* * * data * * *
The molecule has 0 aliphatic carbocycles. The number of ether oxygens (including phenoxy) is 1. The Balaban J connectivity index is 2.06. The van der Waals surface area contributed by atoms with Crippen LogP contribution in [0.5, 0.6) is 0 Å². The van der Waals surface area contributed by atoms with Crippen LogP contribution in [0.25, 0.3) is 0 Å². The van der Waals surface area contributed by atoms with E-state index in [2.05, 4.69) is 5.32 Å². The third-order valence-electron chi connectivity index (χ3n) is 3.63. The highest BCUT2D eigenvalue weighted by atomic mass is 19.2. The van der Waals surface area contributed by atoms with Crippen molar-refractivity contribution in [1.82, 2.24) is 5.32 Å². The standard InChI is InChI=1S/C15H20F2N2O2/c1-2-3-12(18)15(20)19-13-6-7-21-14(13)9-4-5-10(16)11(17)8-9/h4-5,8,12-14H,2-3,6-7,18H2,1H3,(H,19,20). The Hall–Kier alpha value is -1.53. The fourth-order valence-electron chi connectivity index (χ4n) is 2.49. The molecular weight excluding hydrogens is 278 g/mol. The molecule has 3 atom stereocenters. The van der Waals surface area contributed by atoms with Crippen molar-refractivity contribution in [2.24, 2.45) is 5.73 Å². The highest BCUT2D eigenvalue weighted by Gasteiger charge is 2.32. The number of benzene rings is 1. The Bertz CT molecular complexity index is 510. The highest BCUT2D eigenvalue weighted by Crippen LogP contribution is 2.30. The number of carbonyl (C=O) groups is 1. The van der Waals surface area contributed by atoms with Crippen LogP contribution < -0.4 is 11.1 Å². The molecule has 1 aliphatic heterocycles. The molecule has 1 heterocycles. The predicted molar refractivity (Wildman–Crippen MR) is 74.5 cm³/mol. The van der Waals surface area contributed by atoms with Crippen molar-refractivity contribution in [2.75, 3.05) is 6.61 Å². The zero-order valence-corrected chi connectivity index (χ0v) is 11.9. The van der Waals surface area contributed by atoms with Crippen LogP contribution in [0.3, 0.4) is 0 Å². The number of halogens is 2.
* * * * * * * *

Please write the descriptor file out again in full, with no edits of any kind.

The molecule has 0 aliphatic carbocycles. The number of ether oxygens (including phenoxy) is 1. The Balaban J connectivity index is 2.06. The van der Waals surface area contributed by atoms with Crippen LogP contribution in [0.5, 0.6) is 0 Å². The van der Waals surface area contributed by atoms with Crippen LogP contribution in [0.25, 0.3) is 0 Å². The van der Waals surface area contributed by atoms with E-state index in [2.05, 4.69) is 5.32 Å². The third-order valence-electron chi connectivity index (χ3n) is 3.63. The highest BCUT2D eigenvalue weighted by atomic mass is 19.2. The van der Waals surface area contributed by atoms with Crippen molar-refractivity contribution in [1.82, 2.24) is 5.32 Å². The standard InChI is InChI=1S/C15H20F2N2O2/c1-2-3-12(18)15(20)19-13-6-7-21-14(13)9-4-5-10(16)11(17)8-9/h4-5,8,12-14H,2-3,6-7,18H2,1H3,(H,19,20). The Hall–Kier alpha value is -1.53. The fourth-order valence-electron chi connectivity index (χ4n) is 2.49. The molecular weight excluding hydrogens is 278 g/mol. The molecule has 3 atom stereocenters. The van der Waals surface area contributed by atoms with Crippen molar-refractivity contribution in [2.24, 2.45) is 5.73 Å². The highest BCUT2D eigenvalue weighted by Gasteiger charge is 2.32. The number of benzene rings is 1. The Bertz CT molecular complexity index is 510. The highest BCUT2D eigenvalue weighted by Crippen LogP contribution is 2.30. The number of carbonyl (C=O) groups is 1. The van der Waals surface area contributed by atoms with Crippen LogP contribution < -0.4 is 11.1 Å². The molecule has 1 aliphatic heterocycles. The molecule has 1 heterocycles. The predicted molar refractivity (Wildman–Crippen MR) is 74.5 cm³/mol. The van der Waals surface area contributed by atoms with Crippen molar-refractivity contribution in [2.75, 3.05) is 6.61 Å². The zero-order valence-corrected chi connectivity index (χ0v) is 11.9. The van der Waals surface area contributed by atoms with Crippen LogP contribution in [0.3, 0.4) is 0 Å². The number of halogens is 2.